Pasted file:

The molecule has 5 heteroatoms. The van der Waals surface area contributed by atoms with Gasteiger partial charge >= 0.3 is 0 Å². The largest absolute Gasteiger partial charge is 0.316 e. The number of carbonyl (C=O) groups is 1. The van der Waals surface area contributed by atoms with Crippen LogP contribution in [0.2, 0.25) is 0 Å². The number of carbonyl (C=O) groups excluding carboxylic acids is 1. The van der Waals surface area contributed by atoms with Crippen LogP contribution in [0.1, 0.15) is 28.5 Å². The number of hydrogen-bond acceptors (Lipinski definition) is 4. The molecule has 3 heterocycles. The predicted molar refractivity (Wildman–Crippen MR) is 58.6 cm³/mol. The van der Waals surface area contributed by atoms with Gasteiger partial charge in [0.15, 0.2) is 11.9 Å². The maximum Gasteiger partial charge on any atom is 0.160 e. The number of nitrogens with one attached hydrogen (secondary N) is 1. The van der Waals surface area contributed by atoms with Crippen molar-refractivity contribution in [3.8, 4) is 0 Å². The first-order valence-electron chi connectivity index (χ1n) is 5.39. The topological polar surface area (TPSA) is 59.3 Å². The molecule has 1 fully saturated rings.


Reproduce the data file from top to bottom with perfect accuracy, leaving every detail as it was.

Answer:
The molecule has 5 heteroatoms. The van der Waals surface area contributed by atoms with Gasteiger partial charge >= 0.3 is 0 Å². The largest absolute Gasteiger partial charge is 0.316 e. The number of carbonyl (C=O) groups is 1. The van der Waals surface area contributed by atoms with Crippen LogP contribution in [0.2, 0.25) is 0 Å². The number of carbonyl (C=O) groups excluding carboxylic acids is 1. The van der Waals surface area contributed by atoms with Crippen LogP contribution in [0.1, 0.15) is 28.5 Å². The number of hydrogen-bond acceptors (Lipinski definition) is 4. The molecule has 3 heterocycles. The predicted molar refractivity (Wildman–Crippen MR) is 58.6 cm³/mol. The van der Waals surface area contributed by atoms with Gasteiger partial charge in [0.15, 0.2) is 11.9 Å². The maximum Gasteiger partial charge on any atom is 0.160 e. The number of nitrogens with one attached hydrogen (secondary N) is 1. The van der Waals surface area contributed by atoms with Crippen molar-refractivity contribution in [3.8, 4) is 0 Å². The first-order valence-electron chi connectivity index (χ1n) is 5.39. The topological polar surface area (TPSA) is 59.3 Å². The molecule has 1 fully saturated rings.